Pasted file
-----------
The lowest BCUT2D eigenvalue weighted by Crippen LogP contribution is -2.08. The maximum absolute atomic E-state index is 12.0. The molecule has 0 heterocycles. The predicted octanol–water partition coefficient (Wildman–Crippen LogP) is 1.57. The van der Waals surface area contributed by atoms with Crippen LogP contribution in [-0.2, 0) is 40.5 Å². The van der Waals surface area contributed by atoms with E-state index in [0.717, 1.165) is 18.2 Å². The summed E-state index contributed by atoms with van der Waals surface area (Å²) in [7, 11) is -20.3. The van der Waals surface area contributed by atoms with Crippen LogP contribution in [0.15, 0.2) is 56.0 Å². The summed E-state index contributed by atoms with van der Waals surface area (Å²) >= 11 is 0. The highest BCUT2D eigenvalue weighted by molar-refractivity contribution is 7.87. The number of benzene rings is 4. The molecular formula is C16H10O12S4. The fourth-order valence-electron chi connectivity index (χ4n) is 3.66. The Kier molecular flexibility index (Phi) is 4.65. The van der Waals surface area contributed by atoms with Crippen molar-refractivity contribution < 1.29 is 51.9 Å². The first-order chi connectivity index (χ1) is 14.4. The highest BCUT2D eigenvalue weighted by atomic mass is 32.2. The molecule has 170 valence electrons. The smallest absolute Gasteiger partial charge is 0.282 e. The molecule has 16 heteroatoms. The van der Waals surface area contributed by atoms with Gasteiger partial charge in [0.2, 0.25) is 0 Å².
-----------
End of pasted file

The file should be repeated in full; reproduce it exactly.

The lowest BCUT2D eigenvalue weighted by Crippen LogP contribution is -2.08. The maximum absolute atomic E-state index is 12.0. The molecule has 0 heterocycles. The predicted octanol–water partition coefficient (Wildman–Crippen LogP) is 1.57. The van der Waals surface area contributed by atoms with Crippen LogP contribution in [-0.2, 0) is 40.5 Å². The van der Waals surface area contributed by atoms with E-state index in [0.717, 1.165) is 18.2 Å². The summed E-state index contributed by atoms with van der Waals surface area (Å²) in [7, 11) is -20.3. The van der Waals surface area contributed by atoms with Crippen LogP contribution in [0.15, 0.2) is 56.0 Å². The summed E-state index contributed by atoms with van der Waals surface area (Å²) >= 11 is 0. The highest BCUT2D eigenvalue weighted by molar-refractivity contribution is 7.87. The number of benzene rings is 4. The molecular formula is C16H10O12S4. The fourth-order valence-electron chi connectivity index (χ4n) is 3.66. The Kier molecular flexibility index (Phi) is 4.65. The van der Waals surface area contributed by atoms with Crippen molar-refractivity contribution < 1.29 is 51.9 Å². The first-order chi connectivity index (χ1) is 14.4. The highest BCUT2D eigenvalue weighted by atomic mass is 32.2. The molecule has 170 valence electrons. The smallest absolute Gasteiger partial charge is 0.282 e. The molecule has 16 heteroatoms. The van der Waals surface area contributed by atoms with Gasteiger partial charge in [0.2, 0.25) is 0 Å².